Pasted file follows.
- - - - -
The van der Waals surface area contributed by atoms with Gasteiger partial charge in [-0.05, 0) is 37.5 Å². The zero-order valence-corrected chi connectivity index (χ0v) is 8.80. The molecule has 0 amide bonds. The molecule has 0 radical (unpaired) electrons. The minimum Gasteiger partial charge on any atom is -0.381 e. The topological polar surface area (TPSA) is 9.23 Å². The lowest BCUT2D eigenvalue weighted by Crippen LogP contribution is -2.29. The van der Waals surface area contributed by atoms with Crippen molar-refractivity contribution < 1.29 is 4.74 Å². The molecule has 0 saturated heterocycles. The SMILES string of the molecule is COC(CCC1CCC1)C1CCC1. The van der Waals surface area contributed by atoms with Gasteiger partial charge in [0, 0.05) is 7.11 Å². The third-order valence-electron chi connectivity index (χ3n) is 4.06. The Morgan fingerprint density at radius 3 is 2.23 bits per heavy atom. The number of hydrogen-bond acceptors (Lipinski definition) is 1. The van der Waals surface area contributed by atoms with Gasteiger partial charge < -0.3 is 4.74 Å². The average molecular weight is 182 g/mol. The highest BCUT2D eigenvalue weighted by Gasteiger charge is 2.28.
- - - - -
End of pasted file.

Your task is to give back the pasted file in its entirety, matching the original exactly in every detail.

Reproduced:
The van der Waals surface area contributed by atoms with Gasteiger partial charge in [-0.05, 0) is 37.5 Å². The zero-order valence-corrected chi connectivity index (χ0v) is 8.80. The molecule has 0 amide bonds. The molecule has 0 radical (unpaired) electrons. The minimum Gasteiger partial charge on any atom is -0.381 e. The topological polar surface area (TPSA) is 9.23 Å². The lowest BCUT2D eigenvalue weighted by Crippen LogP contribution is -2.29. The van der Waals surface area contributed by atoms with Crippen molar-refractivity contribution < 1.29 is 4.74 Å². The molecule has 0 saturated heterocycles. The SMILES string of the molecule is COC(CCC1CCC1)C1CCC1. The van der Waals surface area contributed by atoms with Gasteiger partial charge in [0, 0.05) is 7.11 Å². The third-order valence-electron chi connectivity index (χ3n) is 4.06. The Morgan fingerprint density at radius 3 is 2.23 bits per heavy atom. The number of hydrogen-bond acceptors (Lipinski definition) is 1. The van der Waals surface area contributed by atoms with Gasteiger partial charge < -0.3 is 4.74 Å². The average molecular weight is 182 g/mol. The highest BCUT2D eigenvalue weighted by Gasteiger charge is 2.28.